The SBL Handbook of Style, 2nd ed. — Review

Society of Biblical Literature. The SBL Handbook of Style: For Biblical Studies and Related Disciplines. 2nd ed. Atlanta: Society of Biblical Literature, 2014. 351pp + xiv.

The SBL Handbook of Style has served as a normalizing standard for many biblical studies publications for over a decade and a half. This second edition will extend that tradition. The SBL Handbook contains many of the features a person would expect in a style manual: discussion of formatting, general style such as punctuation and numbers, and citation instructions and examples. Most of the discussion follows the traditional humanities course set by The Chicago Manual of Style,  16th ed. (Chicago: University of Chicago Press, 2010) and Kate Turabian’s A Manual for Writers of Research Papers, Theses, and Dissertations, 8th ed. (Chicago: University of Chicago Press, 2013).

Where the work particularly stands out, however, is in its examples of particularly difficult citation examples from classical or church fathers series and in its many lists. Students and scholars alike often struggle to apply Chicago 16’s citation style to early Christian works and ancient Near Eastern texts and collections. The SBL Handbook provides several examples. Lists occupy the bulk of the work. These range from capitalization lists and publication information to abbreviations for church fathers and ancient Near Eastern text collections. One will also encounter several transliteration tables for languages relevant to biblical studies and the ancient Near East.

The second edition has updated and expanded many of the lists, provided more style-related information, and has expanded and changed some of the citation requirements. It serves as a thorough replacement to the first edition.

Summary: The 2nd edition of The SBL Handbook of Style will be in important addition to any library providing resources for or serving a patron-base interested in biblical studies, early Christianity, ancient Near Eastern culture and writing, and related fields. For some, it may serve as a full style manual. For others, the work will serve as an important tool tracking down interpretations for the occasionally-cryptic abbreviations found in many biblical studies and related publications. Highly recommended, this work will benefit college students, graduate students, and scholars alike.

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Reader’s Lexicon of the Apostolic Fathers — Review

Wallace, Daniel B., Brittany C. Burnette, and Terri Darby Moore. A Reader’s Lexicon of the Apostolic Fathers. Grand Rapids: Kregel Academic, 2013. 250pp.

The most recent “reader’s lexicon” from Kregel Academic follows well the footsteps of their previous work: Burer, Michael H., and Jeffrey E. Miller. A New Reader’s Lexicon of the Greek New Testament. Grand Rapids: Kregel Academic, 2008. Here, though, the work serves as a bridge to the Greek text of the Apostolic Fathers. As a reader’s lexicon, entries are not arranged alphabetically [Read more…]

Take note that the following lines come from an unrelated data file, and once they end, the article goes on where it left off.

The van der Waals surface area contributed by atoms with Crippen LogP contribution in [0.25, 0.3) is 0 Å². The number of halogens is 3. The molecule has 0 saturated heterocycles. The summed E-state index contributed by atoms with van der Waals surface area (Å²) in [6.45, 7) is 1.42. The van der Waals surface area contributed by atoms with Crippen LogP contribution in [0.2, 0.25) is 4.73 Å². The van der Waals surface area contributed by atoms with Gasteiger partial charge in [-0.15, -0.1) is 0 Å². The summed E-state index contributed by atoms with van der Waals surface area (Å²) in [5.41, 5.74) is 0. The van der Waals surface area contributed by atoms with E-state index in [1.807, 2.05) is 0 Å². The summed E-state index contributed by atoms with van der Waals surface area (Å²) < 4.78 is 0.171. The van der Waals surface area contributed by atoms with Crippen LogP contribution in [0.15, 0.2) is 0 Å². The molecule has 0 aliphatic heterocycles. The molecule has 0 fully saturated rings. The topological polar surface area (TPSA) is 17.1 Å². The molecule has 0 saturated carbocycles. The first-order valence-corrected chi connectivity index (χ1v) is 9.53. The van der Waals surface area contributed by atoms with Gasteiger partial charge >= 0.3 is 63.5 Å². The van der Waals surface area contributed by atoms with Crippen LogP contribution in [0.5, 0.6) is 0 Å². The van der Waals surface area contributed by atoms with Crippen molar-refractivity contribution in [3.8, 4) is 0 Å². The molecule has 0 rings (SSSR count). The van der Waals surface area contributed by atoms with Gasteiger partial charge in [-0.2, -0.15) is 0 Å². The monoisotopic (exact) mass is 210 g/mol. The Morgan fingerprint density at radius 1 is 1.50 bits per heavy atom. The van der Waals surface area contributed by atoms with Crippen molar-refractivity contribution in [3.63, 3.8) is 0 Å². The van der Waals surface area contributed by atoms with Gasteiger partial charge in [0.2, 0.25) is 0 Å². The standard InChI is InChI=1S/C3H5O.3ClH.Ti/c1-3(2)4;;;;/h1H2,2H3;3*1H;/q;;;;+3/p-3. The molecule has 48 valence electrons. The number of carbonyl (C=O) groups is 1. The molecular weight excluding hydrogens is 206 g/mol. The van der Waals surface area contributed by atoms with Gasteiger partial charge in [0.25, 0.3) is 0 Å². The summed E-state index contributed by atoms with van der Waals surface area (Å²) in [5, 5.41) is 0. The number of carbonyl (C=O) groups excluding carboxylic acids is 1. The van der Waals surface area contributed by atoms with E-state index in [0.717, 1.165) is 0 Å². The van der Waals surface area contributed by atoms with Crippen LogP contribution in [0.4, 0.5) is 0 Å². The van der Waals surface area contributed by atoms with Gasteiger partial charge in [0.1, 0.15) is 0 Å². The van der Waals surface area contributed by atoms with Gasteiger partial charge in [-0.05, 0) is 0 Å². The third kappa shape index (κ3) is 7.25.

Dictionary of Jesus and the Gospels, 2nd ed. — Review

Green, Joel B. Jeannine K. Brown, and Nicholas Perrin, eds. Dictionary of Jesus and the Gospels. Second Edition. Downers Grove: IVP Academic, 2013. 1088pp + xxxi.

Edited by Joel Green, a New Testament professor at Fuller Theological Seminary and well published author, this second edition of the dictionary is a welcome addition to the IVP Dictionary Series. Written primarily for students—undergraduates and graduates—and pastors, this dictionary addresses a broad range of subjects related to Jesus and Gospel studies from an evangelical [Read more…]

Another Take on Learning Greek

The Art of Reading Latin: How to Teach ItWilliam Gardner Hale. The Art of Reading Latin: How to Teach It. Boston: Ginn & Co., 1887. 64pp. Free from Google Books.

“The attacks which have been made of late upon the study of Greek and to some extent upon the study of Latin have had at their backs the conviction that the results obtained are very much out of proportion to the years of labor spent upon these languages by the schoolboy and the college student.” (5)

So opens Hale’s work, and I suspect many still have the same concern today, over a century later.

A professor of Latin at Cornell University, Hale delivered the first portion of this book as “an address delivered before the Associated Academic Principles of the State of New York” (5). He is dissatisfied with both the method and the results of the (then) current model for language learning, and believes he has the solution. Hale has in mind the Latin and Greek of classical studies, but the jump into biblical studies is a small one. He chooses to focus specifically on [Read more…]

Jesus is the Son of God! But do we understand the title?

Jesus the Son of God, by D. A. Carson

D. A. Carson, Jesus the Son of God: A Christological Title Often Overlooked, Sometimes Misunderstood, and Currently Disputed. Wheaton: Crossway, 2012. 117pp. $15.99.

“Moreover, for some time I have been thinking through the hiatus between careful exegesis and doctrinal formulations. We need both, of course, but unless the latter are finally controlled by the former, and seen to be controlled by the former, both are weakened.” (11)

‘Son of God’ is a familiar and important title for Christians to apply to Jesus, but also one that typically contributes little to our understanding of who Jesus is. In Jesus the Son of God, Carson argues this christological title is a deep and rich metaphor that should not be flattened out in our theology or lost in translation. In doing so, Carson moves the reader from [Read more…]

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